Far from being mysterious, DAF grants follow clear patterns associated with high-net-worth donors.
In the United States, the giving vehicles known as donor-advised funds (DAFs) have garnered an enormous amount of attention in recent years due to their rapid growth across every category, from asset value to number of accounts to contributions and grants. According to one recent report, grants from DAFs in 2020 would be equivalent to roughly seven per cent of total giving to nonprofits in that year in Giving USA.
Recent well-publicized efforts have sought to place stricter regulations on these giving vehicles. Some critics have accused DAFs of not distributing funds to nonprofits quickly enough, citing the rapid growth in DAF asset value and the fact that DAFs may make distributions to other DAFs, an operation known as DAF-to-DAF transfers. In many of these conversations, DAFs are characterised at best as mysterious and at worst as nefarious.
Regardless of one’s views, these conversations suffer from a lack of available data. Our new research, published in partnership with Giving USA Foundation, helps to demystify the role that DAFs play in the philanthropic sector by looking at how DAF grant dollars flow within the sector and which organizations serve as the final destination for these grants.
Our study, which tracks over 70 per cent of total DAF grant dollars from 2014-2018, found that grants from DAFs follow clear patterns and that these patterns stay relatively stable over time. Education and religion received the most dollars from DAFs over those years, at 29 per cent and 14 per cent of total DAF grant dollars respectively. Those percentages are almost exactly reversed when compared to giving from all sources during those years, with religion receiving 31 per cent of the total and education receiving 14 per cent. We also found that giving to arts received 9% of DAF grant dollars, compared with four per cent of the total in Giving USA. These giving patterns, perhaps unsurprisingly, closely reflect the philanthropic priorities reported by high net-worth donors in other research by the school.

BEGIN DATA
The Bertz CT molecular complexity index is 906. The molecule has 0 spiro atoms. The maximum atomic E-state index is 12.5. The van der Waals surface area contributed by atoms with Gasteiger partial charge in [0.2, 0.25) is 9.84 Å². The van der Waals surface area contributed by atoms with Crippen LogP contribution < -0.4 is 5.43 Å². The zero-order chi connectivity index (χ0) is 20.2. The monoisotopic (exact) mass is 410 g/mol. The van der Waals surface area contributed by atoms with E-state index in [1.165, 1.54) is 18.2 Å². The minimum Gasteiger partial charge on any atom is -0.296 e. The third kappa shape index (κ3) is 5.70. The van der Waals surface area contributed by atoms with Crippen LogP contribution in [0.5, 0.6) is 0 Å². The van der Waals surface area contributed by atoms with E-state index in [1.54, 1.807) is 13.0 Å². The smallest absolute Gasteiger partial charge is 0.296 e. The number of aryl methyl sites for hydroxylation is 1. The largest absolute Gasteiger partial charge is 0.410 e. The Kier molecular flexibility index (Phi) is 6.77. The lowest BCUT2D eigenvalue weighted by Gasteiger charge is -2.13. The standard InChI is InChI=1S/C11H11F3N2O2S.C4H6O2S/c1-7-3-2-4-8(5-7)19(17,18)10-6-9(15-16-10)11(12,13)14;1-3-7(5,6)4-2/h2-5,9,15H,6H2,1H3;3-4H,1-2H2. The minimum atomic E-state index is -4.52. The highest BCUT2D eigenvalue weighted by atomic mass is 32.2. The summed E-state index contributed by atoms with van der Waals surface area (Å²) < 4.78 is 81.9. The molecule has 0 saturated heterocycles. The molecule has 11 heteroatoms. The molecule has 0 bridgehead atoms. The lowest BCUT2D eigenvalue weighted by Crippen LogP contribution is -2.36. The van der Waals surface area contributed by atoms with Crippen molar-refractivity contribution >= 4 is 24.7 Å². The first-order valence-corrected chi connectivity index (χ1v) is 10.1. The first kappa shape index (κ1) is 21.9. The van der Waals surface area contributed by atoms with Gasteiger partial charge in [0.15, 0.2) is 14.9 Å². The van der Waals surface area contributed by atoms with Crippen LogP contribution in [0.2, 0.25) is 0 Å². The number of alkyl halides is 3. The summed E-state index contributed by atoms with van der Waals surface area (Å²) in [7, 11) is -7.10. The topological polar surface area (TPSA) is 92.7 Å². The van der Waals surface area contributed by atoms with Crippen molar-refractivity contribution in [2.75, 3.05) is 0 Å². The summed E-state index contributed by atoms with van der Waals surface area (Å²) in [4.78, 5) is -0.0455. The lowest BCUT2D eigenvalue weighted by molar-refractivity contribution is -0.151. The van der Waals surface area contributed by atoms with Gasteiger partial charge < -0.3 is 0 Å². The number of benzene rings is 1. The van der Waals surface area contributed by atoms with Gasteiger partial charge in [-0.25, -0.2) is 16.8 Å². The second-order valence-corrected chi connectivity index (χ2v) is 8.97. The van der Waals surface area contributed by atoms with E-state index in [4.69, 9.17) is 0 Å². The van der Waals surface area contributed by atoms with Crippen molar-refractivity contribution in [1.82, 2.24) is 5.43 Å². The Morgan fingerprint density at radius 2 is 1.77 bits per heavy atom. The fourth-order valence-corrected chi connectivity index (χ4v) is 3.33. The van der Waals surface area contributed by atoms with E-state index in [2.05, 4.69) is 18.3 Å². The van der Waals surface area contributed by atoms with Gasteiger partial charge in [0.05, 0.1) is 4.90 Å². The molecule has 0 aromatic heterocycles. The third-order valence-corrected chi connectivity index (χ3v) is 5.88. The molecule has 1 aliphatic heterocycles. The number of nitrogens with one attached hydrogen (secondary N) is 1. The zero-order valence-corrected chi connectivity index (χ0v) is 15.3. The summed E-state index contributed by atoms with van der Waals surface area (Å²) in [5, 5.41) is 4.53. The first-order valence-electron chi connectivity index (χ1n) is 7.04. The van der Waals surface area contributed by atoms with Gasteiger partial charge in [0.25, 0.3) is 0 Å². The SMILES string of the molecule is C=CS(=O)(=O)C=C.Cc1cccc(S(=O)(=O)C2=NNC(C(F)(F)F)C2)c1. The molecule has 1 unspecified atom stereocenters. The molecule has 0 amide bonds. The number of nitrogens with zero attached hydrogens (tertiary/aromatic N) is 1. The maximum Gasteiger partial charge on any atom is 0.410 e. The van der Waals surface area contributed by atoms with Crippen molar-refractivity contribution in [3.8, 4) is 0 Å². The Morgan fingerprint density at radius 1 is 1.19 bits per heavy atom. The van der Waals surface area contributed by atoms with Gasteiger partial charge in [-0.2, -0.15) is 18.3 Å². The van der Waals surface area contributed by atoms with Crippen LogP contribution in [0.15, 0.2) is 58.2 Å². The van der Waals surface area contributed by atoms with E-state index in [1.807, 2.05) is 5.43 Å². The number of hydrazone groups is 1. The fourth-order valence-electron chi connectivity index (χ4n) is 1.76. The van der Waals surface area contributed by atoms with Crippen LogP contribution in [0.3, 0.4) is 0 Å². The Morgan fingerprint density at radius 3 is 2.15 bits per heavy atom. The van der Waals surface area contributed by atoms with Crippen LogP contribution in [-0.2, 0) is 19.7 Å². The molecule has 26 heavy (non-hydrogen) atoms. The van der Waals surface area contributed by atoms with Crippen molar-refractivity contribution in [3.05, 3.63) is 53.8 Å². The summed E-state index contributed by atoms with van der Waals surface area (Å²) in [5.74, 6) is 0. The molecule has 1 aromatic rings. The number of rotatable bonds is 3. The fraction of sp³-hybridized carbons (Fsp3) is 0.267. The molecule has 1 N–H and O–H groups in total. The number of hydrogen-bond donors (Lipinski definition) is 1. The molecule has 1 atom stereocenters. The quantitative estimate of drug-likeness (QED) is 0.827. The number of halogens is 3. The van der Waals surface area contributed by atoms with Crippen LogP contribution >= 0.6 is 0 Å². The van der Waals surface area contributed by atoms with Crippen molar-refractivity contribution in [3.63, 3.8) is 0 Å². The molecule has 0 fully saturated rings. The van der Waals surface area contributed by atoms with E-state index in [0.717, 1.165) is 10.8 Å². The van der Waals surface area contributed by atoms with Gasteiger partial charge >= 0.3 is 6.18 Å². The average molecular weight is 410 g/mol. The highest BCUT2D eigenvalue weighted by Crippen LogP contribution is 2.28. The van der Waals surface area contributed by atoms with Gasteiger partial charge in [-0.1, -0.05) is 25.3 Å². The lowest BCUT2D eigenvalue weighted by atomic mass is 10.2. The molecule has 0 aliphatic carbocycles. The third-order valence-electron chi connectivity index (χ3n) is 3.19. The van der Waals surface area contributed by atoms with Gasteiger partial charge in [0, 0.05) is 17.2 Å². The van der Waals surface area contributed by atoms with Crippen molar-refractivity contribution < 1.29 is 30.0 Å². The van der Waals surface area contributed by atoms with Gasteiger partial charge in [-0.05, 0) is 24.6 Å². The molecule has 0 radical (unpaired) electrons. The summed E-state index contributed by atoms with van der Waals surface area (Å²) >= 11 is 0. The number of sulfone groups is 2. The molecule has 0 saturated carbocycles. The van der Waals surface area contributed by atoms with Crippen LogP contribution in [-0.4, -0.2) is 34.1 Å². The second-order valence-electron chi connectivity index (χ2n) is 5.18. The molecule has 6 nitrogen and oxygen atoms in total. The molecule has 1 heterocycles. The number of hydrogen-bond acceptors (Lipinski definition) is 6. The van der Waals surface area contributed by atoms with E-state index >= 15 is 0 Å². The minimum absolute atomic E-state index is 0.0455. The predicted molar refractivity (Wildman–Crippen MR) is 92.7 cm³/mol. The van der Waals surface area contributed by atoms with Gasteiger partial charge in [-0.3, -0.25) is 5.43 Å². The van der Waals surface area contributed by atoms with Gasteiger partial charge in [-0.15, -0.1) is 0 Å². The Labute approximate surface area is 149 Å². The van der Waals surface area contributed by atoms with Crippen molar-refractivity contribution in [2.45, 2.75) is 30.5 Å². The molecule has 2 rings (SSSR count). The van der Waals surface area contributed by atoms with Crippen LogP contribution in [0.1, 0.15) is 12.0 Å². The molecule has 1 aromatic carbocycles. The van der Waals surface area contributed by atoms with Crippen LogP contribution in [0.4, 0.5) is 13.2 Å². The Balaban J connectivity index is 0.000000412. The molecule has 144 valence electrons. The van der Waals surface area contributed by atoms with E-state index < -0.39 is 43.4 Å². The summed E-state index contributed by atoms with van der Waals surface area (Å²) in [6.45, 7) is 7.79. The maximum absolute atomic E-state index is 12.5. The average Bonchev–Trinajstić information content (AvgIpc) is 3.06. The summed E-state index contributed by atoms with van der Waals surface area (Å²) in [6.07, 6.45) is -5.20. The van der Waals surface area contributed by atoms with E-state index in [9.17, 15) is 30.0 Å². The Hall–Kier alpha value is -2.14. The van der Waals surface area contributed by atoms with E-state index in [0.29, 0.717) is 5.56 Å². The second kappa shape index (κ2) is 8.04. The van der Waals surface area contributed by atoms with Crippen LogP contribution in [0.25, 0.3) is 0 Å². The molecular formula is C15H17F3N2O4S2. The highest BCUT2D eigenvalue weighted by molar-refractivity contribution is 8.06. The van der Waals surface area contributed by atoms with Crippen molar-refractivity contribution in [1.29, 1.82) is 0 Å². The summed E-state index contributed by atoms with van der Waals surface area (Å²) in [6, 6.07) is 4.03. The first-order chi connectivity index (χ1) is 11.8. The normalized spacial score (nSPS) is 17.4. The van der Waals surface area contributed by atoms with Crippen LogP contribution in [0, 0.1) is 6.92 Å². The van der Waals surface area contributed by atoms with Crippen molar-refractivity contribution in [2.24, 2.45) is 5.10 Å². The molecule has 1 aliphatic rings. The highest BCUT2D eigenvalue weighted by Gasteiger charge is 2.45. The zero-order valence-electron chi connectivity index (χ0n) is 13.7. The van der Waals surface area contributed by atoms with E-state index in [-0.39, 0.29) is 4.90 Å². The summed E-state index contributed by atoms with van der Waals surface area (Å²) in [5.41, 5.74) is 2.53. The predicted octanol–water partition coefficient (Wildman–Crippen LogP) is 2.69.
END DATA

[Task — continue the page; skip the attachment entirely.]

These trends may be changing in the wake of the exceptional events of 2020. According to a subset of data from 2019 and 2020, DAF grant dollar amounts grew by 39 per cent and the number of distinct grantees grew 11% between 2019 and 2020. DAF giving to human services grew 138 per cent, while giving to public-society benefit organizations nearly doubled. DAF grants to Historically Black Colleges and Universities and other racial justice organizations more than quadrupled.
Finally, our study found that DAF-to-DAF transfers grew from six per cent to 12 per cent of all outflowing dollars from DAFs in our sample from 2014-2018. These transfers seem to be innocuous – they typically represent accounts transferring from one sponsor to another – but these transfers should be accounted for as policymakers and other researchers consider how to measure DAF activity. The growth in transfers from DAFs to other DAFs is a reminder that DAFs are one of the many different types of intermediary organizations through which philanthropic dollars flow within the sector.
Our study addresses some of the gaps in knowledge about DAFs, but there are many aspects of DAFs that need additional exploration, including the question of how DAF accounts are operating at the individual account level.
Contributions to and grants from DAFs continue to grow at impressive rates, meaning that DAFs are likely to play an even more prominent role in philanthropy in the future than they do now. No matter how one feels about them, DAFs are part of the philanthropic landscape, and it is more vital than ever to have a deep understanding of the role that these giving vehicles play in philanthropy.
Anna Pruitt is Managing Editor of Giving USA, and Jon Bergdoll is a statistician, both at the Indiana University Lilly Family School of Philanthropy at IUPUI. They are co-authors of the recently released Giving USA Special Report Donor-Advised Funds: New Insights, which is published by Giving USA Foundation.